Harbour porpoise

Phocoena phocoena

Appearance

Size: 1.5 – 1.7m

Key feature: Smallest European Cetacean

The harbour porpoise is the smallest cetacean and the only porpoise to be found in European waters. It has a dark brown to grey colouration on its back and a white belly. Its head is small and round, with no beak. The dorsal fin is also recognisable, in the centre of the animal, with a short triangular shape.

Behaviour

Harbour porpoises are slow, unobtrusive swimmers and can be unobvious to an observer, particularly in stormy weather. They tend to surface gently 3 or 4 times and then dive for a few minutes. They are shy, unlike many of their dolphin relatives and will avoid boats where possible. Harbour porpoises travel alone, or in small groups of up to 6. Unlike dolphins the harbour poropise rarely breaches fully out of the water. They are typically seen on their own or in small pod sizes.

Distribution

Harbour porpoises have a large distribution over cold temperate and subarctic waters in the northern hemisphere. They are found in shallow and coastal areas. They are often encountered in the western English Channel, along Welsh and Irish coasts and the Brittany coast. They are easily seen from many headlands around the British Isles. Specific locations include Flamborough Head (Yorkshire), Strumble Head (Pembrokeshire), Porthgwarra (Cornwall), and Sumburgh head (Shetland). They are also encountered frequently on ferry trips towards the Bay of Biscay, Isles of Scilly, Isle of Man and in the North Sea. The harbour porpoise is listed under Annex II of the EU Habitats Directive. In September 2016 the Inner Hebrides and Minches was designated a Special Area of Conservation (SAC) this is the largest protected area for harbour porpoises in Europe and supporting a population of over 5,000 individuals. Five more sites are currently being considered for SACs in England, Wales and Northern Ireland.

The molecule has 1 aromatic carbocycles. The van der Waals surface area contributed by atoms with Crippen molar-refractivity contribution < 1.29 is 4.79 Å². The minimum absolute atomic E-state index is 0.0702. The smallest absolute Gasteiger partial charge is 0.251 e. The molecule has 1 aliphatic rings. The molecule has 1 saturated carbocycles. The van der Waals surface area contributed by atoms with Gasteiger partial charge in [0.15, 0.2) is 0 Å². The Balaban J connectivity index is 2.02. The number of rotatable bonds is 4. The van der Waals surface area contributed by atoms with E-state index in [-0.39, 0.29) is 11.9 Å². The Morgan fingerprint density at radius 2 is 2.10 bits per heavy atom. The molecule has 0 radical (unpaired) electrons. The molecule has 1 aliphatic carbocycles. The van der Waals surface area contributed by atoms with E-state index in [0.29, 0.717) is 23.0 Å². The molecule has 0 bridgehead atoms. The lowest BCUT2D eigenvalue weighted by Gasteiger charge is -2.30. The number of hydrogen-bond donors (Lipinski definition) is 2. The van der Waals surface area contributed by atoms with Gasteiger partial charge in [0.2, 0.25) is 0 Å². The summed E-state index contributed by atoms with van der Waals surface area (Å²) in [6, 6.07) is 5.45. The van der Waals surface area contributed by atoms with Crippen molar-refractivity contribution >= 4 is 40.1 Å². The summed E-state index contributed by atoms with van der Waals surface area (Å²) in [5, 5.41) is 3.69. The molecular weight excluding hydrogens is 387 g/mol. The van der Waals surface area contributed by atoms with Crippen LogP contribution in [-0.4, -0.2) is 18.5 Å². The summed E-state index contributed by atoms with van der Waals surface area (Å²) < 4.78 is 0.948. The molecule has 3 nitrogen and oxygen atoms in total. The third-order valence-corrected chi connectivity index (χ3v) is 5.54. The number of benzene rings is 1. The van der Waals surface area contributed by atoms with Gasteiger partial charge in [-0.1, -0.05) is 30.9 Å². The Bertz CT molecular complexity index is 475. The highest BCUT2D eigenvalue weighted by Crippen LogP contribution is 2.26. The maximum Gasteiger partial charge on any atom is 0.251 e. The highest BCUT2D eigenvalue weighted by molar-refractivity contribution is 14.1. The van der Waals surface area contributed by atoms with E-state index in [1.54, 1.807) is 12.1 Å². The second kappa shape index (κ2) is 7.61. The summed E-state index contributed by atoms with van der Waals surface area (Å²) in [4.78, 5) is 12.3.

Threats

There have been significant declines in the European population of harbour porpoises over the last 40 years. Due to its preferred habitat of shallow, coastal zones, the harbour porpoise is under threat from high levels of chemical pollution, vessel traffic, underwater noise and the depletion of prey by overfishing. But, the primary threat for the harbour porpoise is the accidental capture in fishing nets.

If you would like to find out more about the harbour porpoise in European waters check out ORCA's State of European Cetaceans report.

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